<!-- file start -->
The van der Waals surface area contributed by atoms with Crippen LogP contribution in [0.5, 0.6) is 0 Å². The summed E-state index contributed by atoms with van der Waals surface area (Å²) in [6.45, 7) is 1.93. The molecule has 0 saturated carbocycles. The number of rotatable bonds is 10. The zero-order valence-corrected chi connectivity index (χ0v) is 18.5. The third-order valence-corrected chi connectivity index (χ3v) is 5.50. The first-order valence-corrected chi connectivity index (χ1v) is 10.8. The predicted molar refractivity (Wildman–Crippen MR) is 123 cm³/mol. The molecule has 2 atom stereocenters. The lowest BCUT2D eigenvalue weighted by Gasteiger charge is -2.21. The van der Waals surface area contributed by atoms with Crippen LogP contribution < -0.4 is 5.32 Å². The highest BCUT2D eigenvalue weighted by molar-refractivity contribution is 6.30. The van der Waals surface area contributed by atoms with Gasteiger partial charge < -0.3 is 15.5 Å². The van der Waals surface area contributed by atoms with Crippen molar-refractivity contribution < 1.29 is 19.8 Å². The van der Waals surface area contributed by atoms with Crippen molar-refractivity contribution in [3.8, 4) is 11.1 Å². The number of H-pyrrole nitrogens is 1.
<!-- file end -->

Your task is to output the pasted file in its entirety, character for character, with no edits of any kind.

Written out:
The van der Waals surface area contributed by atoms with Crippen LogP contribution in [0.5, 0.6) is 0 Å². The summed E-state index contributed by atoms with van der Waals surface area (Å²) in [6.45, 7) is 1.93. The molecule has 0 saturated carbocycles. The number of rotatable bonds is 10. The zero-order valence-corrected chi connectivity index (χ0v) is 18.5. The third-order valence-corrected chi connectivity index (χ3v) is 5.50. The first-order valence-corrected chi connectivity index (χ1v) is 10.8. The predicted molar refractivity (Wildman–Crippen MR) is 123 cm³/mol. The molecule has 2 atom stereocenters. The lowest BCUT2D eigenvalue weighted by Gasteiger charge is -2.21. The van der Waals surface area contributed by atoms with Crippen LogP contribution < -0.4 is 5.32 Å². The highest BCUT2D eigenvalue weighted by molar-refractivity contribution is 6.30. The van der Waals surface area contributed by atoms with Gasteiger partial charge < -0.3 is 15.5 Å². The van der Waals surface area contributed by atoms with Crippen molar-refractivity contribution < 1.29 is 19.8 Å². The van der Waals surface area contributed by atoms with Crippen molar-refractivity contribution in [3.8, 4) is 11.1 Å². The number of H-pyrrole nitrogens is 1.